Results showed that drilling required less time than broadcasting because the broadcasting methods all used a second pass to incorporate the seed. According to the authors, drilled cover crops had greater uniformity and faster emergence, characteristics that would likely increase their ability to suppress weeds that emerge with the cover crop.

"The main problems with the broadcasting methods were delayed emergence and lower cover crop stands that were likely the result of greater variability in seeding depth," the authors said. The data showed that the best methods for incorporating broadcast seed into the bed were a rototiller or a cultivator with tines and a rolling basket, preferably at 50% to 100% higher seeding rates than drilling.

###

The complete study and abstract are available on the ASHS HortScience electronic journal web site: http://hortsci.ashspublications.org/content/49/4/441.abstract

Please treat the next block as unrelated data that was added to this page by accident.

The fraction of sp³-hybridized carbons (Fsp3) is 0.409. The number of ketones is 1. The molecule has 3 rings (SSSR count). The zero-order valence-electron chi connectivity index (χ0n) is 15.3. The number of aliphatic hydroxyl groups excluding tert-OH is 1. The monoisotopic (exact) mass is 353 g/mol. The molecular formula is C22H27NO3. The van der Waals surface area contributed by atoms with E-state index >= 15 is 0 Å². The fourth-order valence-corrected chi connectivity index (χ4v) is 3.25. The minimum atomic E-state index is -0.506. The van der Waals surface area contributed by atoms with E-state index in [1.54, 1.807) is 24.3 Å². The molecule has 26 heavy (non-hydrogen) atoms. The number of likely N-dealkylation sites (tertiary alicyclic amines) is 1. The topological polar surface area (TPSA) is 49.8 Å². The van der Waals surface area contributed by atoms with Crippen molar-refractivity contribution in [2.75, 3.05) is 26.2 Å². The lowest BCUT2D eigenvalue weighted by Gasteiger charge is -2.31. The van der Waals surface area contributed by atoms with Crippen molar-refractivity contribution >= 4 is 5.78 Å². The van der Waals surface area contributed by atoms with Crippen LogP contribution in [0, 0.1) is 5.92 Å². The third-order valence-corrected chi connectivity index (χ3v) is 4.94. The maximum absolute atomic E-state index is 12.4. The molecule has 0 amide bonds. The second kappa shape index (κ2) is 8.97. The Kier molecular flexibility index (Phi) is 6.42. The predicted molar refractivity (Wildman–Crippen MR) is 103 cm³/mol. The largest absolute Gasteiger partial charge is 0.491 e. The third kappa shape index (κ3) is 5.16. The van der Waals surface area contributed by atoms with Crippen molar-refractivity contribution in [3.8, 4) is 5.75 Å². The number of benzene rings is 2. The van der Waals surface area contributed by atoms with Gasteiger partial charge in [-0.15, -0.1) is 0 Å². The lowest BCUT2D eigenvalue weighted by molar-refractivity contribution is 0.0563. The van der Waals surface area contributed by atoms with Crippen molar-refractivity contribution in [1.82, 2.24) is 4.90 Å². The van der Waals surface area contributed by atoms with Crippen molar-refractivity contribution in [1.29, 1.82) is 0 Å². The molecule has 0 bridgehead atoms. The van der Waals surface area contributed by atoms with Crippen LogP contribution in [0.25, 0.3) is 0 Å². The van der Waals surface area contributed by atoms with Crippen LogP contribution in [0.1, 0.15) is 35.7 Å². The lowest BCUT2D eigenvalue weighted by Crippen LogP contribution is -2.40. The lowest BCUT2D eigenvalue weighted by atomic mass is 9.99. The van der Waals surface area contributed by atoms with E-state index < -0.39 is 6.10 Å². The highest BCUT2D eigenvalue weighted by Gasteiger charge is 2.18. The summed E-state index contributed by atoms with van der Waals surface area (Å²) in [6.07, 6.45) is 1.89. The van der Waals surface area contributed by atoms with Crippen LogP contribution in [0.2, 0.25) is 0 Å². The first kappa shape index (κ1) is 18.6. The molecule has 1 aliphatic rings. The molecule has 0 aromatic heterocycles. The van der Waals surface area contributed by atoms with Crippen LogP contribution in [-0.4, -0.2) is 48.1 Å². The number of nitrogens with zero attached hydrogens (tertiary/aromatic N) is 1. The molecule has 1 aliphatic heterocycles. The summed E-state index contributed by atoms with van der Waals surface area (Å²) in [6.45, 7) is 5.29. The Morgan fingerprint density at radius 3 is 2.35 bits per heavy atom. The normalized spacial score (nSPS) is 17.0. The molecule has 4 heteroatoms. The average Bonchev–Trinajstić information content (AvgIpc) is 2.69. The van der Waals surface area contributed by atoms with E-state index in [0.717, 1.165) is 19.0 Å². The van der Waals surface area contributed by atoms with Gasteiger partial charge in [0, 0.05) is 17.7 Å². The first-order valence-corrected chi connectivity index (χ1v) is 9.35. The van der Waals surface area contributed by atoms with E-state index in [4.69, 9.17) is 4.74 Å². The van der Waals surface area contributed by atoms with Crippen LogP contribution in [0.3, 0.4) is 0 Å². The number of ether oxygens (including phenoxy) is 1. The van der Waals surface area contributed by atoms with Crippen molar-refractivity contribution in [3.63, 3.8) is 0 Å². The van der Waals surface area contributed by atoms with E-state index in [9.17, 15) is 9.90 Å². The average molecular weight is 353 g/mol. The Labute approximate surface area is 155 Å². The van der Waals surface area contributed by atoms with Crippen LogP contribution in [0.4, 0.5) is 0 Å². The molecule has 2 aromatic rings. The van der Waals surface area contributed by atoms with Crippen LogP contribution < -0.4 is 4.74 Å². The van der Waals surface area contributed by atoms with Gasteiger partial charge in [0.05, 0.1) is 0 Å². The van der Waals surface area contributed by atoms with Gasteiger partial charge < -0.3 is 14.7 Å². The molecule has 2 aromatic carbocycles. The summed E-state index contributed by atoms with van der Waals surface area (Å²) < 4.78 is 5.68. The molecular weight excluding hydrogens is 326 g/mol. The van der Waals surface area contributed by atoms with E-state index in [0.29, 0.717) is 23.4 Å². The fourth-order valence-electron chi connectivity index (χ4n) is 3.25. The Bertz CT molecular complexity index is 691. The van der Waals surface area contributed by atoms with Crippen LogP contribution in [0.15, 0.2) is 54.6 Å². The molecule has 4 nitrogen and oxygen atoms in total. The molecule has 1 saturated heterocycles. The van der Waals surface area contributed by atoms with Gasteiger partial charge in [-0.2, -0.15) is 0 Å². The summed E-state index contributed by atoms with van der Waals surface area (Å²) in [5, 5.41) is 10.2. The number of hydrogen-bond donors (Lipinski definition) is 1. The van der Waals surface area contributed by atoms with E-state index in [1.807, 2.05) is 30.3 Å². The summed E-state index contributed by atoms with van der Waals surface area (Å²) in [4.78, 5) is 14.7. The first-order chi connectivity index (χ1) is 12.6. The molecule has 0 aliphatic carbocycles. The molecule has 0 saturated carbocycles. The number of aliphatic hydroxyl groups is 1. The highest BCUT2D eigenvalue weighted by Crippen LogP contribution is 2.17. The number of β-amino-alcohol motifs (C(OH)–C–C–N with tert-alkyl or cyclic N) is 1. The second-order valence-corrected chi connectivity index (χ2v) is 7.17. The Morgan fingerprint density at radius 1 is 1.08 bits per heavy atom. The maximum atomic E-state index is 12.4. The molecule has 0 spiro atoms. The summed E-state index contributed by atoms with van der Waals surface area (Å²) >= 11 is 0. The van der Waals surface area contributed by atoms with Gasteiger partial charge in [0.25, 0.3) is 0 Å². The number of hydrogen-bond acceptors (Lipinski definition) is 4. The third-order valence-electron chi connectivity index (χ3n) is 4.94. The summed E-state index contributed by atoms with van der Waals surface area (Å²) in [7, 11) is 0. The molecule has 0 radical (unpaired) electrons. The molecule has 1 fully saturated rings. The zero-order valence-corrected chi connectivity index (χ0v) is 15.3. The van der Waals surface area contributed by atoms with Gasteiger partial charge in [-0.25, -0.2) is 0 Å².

Founded in 1903, the American Society for Horticultural Science (ASHS) is the largest organization dedicated to advancing all facets of horticultural research, education, and application. More information at ashs.org

Michael W. Neff | Eurek Alert!

Further reports about: ASHS HortScience Horticultural crop crops planting strategies strawberry weeds

More articles from Agricultural and Forestry Science:

nachricht How much drought can a forest take?
20.01.2017 | University of California - Davis

nachricht Plasma-zapping process could yield trans fat-free soybean oil product
02.12.2016 | Purdue University

All articles from Agricultural and Forestry Science >>>